Muna Tseng Dance Projects Responds to Chuck Ginnever Sculptures at Riverside Park, 5/17 & 24
Cynthia-Reeves Projects, The New York Department of Parks & Recreation, Chuck Ginnever, and Gayle Maxon-Edgerton, GME LLC, announce two special evening performances by the Muna Tseng Dance Projects on May 17 and 24 at 7pm, whose newly commissioned choreography will directly engage with an exhibition of monumental steel sculptures by noted American artist, Chuck Ginnever. Medusa and High Rise, currently on view at Riverside Park at 145th Street, is situated overlooking the metal ice breakers and the George Washington Bridge, and has inspired the dance troupe's second collaboration with the artist, nearly thirty years after their first project together.
This event is free and open to the public, and is another expression of the multi-platform public arts initiative by Cynthia-Reeves Projects. This exhibition is made possible by Cynthia-Reeves Projects, The New York Department of Parks & Recreation and Gayle Maxon-Edgerton GME, LLC, Santa Fe, New Mexico.
Muna Tseng and Chuck Ginnever's initial dialog in art and movement began in 1981 at the artist's Vermont farm compound, where Texas Triangles served as the pivotal performance backdrop. The piece, a dynamic large-scale geometric abstraction in steel, is currently on loan to the deCordova Sculpture Park and Museum. Given the nature of Ginnever's sculptures, which "represent a vitalized Minimalism that stresses complex forms within the work, as well as perceptual relationships between the work and viewers", Tseng's beautifully articulated choreography of fluid movements seek to address this visceral experience in elaborate dance form. With High Rise and Medusa, Tseng's latest performance will maintain a formal design, as dancers and a musician play with Asian cosmology while actively engaging these sculptures. The dancers' organic movements interact with and contrast against the sculptures' rigid steel, all while mimicking the Hudson River's fluid movement. Performers include: Maura Donohue, Asami Morita, Gilbert Reyes, Edisa Weeks, and Perry Yung (shakuhachi flutes).
Muna Tseng is a choreographer acclaimed for her seamless fusion of Asian aesthetics with Western-cross performance ideas, and a dancer celebrated for her eloquence and passionate precision. She has created, choreographed and performed over 40 works in over 100 cities and festivals throughout the States, Europe and Asia. Tseng has received a "Bessie" New York Dance and Performance Award, repeat fellowships from the National Endowment for the Arts, and from the New York Foundation for the Arts, along with numerous commissioning grants from the New York State Council on the Arts. Honors include "Best Choreography" for The Silver River in Philadelphia's 2000 theater season, "Distinguished Service in the Arts" from New York City Council President Andrew Stein, and "Artist of National Merit" from The Smithsonian Institution in Washington, DC. Tseng gratefully acknowledges that this production was made possible in part through a residency grant offered by Armitage Gone! Dance and Mana Contemporary in Jersey City, NJ.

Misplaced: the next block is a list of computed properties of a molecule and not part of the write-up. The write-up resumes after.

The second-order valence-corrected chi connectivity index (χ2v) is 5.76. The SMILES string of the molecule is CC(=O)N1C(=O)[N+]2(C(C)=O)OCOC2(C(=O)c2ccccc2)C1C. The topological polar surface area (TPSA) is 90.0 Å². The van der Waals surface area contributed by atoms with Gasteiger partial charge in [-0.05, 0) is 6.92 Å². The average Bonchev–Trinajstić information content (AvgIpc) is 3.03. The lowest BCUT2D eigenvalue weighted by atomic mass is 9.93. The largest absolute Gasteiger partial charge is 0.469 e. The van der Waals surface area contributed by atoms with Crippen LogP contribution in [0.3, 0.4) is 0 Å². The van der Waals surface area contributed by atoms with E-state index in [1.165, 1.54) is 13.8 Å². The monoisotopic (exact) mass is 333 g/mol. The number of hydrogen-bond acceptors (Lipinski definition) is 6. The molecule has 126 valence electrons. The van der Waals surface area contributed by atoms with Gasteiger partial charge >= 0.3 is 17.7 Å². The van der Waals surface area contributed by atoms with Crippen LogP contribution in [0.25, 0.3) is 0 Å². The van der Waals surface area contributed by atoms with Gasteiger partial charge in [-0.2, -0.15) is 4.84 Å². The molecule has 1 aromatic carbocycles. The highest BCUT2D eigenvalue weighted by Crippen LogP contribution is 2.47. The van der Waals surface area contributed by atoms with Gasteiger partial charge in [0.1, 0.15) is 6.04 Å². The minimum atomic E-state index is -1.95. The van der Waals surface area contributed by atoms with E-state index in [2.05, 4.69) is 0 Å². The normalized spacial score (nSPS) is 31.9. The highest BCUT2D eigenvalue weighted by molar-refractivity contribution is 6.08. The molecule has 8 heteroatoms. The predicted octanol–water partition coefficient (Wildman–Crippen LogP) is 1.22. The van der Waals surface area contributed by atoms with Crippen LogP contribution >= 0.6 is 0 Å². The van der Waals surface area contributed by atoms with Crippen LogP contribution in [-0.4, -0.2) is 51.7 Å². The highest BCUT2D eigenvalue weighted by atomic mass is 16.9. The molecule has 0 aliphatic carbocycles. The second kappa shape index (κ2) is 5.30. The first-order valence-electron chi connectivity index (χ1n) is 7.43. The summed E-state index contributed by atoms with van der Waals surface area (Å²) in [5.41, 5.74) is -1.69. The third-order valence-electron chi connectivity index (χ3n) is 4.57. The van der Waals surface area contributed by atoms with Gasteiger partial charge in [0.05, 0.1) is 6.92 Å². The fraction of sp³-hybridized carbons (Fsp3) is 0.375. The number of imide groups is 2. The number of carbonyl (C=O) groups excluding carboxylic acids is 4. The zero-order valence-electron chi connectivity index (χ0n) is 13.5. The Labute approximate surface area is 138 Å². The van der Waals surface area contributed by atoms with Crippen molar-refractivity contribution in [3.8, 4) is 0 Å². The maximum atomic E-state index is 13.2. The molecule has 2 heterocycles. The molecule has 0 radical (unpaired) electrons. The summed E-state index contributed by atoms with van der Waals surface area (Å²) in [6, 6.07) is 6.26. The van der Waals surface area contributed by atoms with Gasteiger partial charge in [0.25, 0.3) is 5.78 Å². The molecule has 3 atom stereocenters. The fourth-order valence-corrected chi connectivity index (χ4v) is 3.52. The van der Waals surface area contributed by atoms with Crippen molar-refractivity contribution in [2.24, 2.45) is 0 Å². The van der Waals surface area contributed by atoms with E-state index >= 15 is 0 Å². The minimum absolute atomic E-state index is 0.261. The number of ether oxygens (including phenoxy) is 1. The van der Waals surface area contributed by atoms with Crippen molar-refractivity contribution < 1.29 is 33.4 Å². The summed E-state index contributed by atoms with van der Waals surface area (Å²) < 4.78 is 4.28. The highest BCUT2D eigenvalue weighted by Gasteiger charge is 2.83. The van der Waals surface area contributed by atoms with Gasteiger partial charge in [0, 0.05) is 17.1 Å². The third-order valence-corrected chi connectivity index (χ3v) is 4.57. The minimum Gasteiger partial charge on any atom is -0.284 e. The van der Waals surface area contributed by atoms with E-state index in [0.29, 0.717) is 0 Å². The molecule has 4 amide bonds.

For more than fifty years, Ginnever has created large-scale sculptures in steel and bronze that are concerned with challenging and expanding visual perceptions. "Mysteries of Perception" have always been an issue with Ginnever and he was one of the first artists to probe the nature of spatial experience using predominately abstract forms. Critic Carter Ratcliff states "Ginnever's sculptures will always be different, for each viewer, each time it was seen." Ginnever's work is included in numerous public and private collections around the world, including Storm King Art Center, which owns three works as part of their permanent collection in Mountainville, NY; the Metropolitan Museum of Art in New York City; The Nelson-Atkins Museum of Art in Kansas City, MO; Runnymede Sculpture Farm in California; the San Francisco Museum of Fine Art; the Hirschhorn Museum and Sculpture Garden in Washington, DC; The Martin Z. Margulies Sculpture Park in Miami;Walker Art Center in Minneapolis; the Laumeier International Sculpture Park in St. Louis, the Seattle Art Museum, and the Australian National Gallery, Canberra, Australia, among other noted institutions.